“California’s hospital emergency rooms are becoming increasingly crowded with mentally ill and often disruptive patients, partly the result of inadequate mental healthcare and sometimes injudiciously written ‘5150 holds.’ Acute care facilities lacking psychiatric beds sometimes have to hold these patients for days, at significant expense. Medi-Cal reimbursement for psychiatric patients is inadequate; compensation for uninsured patients is all but non-existent. The move toward involuntary outpatient treatment shows some promise, but its funding has often been uneven. Chronically understaffed and underfunded rural counties are unlikely, if ever, to implement such comprehensive reforms. Many medical providers consider it a single step in a gradual reform that may never completely occur.”
This was the opening paragraph of a white paper and blog I wrote on this subject seven years ago. Sadly, the problem has only worsened since then, and it was then and now a vital nationwide public policy issue.
To be sure, the problem is not confined to hospitals serving densely populated urban communities, witness the plea of a nurse executive from a hospital in Santa Barbara who prodded me to write more about this issue. It was, though, a letter published in Health Affairs from a CEO of small-town hospital in rural North Carolina that moved me to revisit this issue.
“I am challenged daily—as are my staff members—by the broken mental health services in our state,” the CEO says. “Our emergency department has become by political default the local crisis center that is used to meet the socioeconomic demands of our times. In our society today people with mental illness seem to live on an island, surrounded by an ocean of indifference.
“Since our hospital has no psychiatric inpatient unit, it is common to have three to five mental health patients waiting a week or more in an emergency department treatment room that is ten feet by ten feet. The patients wait in shackles and chains for transport by the local sheriff to a state facility.”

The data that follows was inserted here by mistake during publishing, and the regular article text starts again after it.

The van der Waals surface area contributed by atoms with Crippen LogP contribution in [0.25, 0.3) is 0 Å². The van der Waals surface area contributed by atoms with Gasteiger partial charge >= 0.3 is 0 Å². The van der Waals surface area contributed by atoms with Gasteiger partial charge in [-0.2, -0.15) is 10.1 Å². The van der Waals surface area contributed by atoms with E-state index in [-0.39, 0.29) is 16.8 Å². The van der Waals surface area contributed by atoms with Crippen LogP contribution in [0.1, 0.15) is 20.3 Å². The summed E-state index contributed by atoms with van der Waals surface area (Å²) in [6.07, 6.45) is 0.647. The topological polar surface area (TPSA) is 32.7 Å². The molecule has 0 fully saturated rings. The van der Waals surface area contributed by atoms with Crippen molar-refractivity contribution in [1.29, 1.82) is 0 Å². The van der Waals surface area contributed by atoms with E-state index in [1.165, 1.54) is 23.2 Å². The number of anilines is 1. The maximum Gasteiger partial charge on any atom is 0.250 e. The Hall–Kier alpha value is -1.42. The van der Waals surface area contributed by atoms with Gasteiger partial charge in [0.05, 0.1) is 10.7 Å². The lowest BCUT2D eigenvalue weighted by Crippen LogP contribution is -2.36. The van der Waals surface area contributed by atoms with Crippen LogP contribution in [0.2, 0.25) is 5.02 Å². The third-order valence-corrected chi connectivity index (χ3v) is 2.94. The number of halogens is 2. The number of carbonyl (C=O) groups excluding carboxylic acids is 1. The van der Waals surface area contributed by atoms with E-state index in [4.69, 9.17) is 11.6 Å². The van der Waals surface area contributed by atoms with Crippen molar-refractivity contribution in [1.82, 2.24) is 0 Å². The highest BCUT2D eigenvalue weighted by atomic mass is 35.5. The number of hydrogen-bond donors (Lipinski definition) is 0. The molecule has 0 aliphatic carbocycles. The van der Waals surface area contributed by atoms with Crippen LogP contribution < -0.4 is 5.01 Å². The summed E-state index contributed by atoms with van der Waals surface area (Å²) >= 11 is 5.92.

“Many of these poor souls have lost their job, home, family, and pride. Saddest of all, they have lost hope. These neglected members of society are perpetually cycled from our emergency department to a psychiatric facility and back again. Thirty to sixty days after leaving us, they return—usually because of noncompliance with their medications, which is related to their inability to afford the drugs or to understand the need for them.”
Here’s is the situation we’re in:
Slightly more than 1 in 4 adults in the U.S. suffer from a diagnosable mental disorder in any given year. Moreover, about 1 in 17 suffer from a serious mental illness, but a third or more of them receive little-to-no treatment except for when they are forcibly brought to our nation’s hospital emergency rooms because they have acted out in ways that deem these neglected souls to be a harmful threat to themselves or others.
Here are the solutions:
Medicaid payments must be increased to cover the actual cost for hospitalizing these poor souls who are forcibly brought into hospital emergency rooms for treatment of their mental disorders. In California, hospitals receive slightly more than half of their actual costs for treating this population, resulting in the closure of more and more acute care psychiatric units. This decline and any increase in capacity will happen if and only if payment for treating poor patients is increased.
Moreover, and perhaps most importantly, a legislator or legislators in California must step up to the plate and own this issue, much like the late state senators Lanterman and Petris of decades gone by did. And I would suggest that a good place to start would be with a review of Laura’s Law that wasenacted 14 years ago but is in desperate need of a champion who will bridge the concerns of consumer advocates and providers of health care for the mentally ill.
I hasten to add that the enactment of federal Affordable Care Act in 2010 did little to address this problem, as the CEO from North Carolina went on to say, “These people have no guardian angel to provide them with person-centered care, and in the public arena they have no voice and no vote. Our society’s treatment of them is unforgivable.”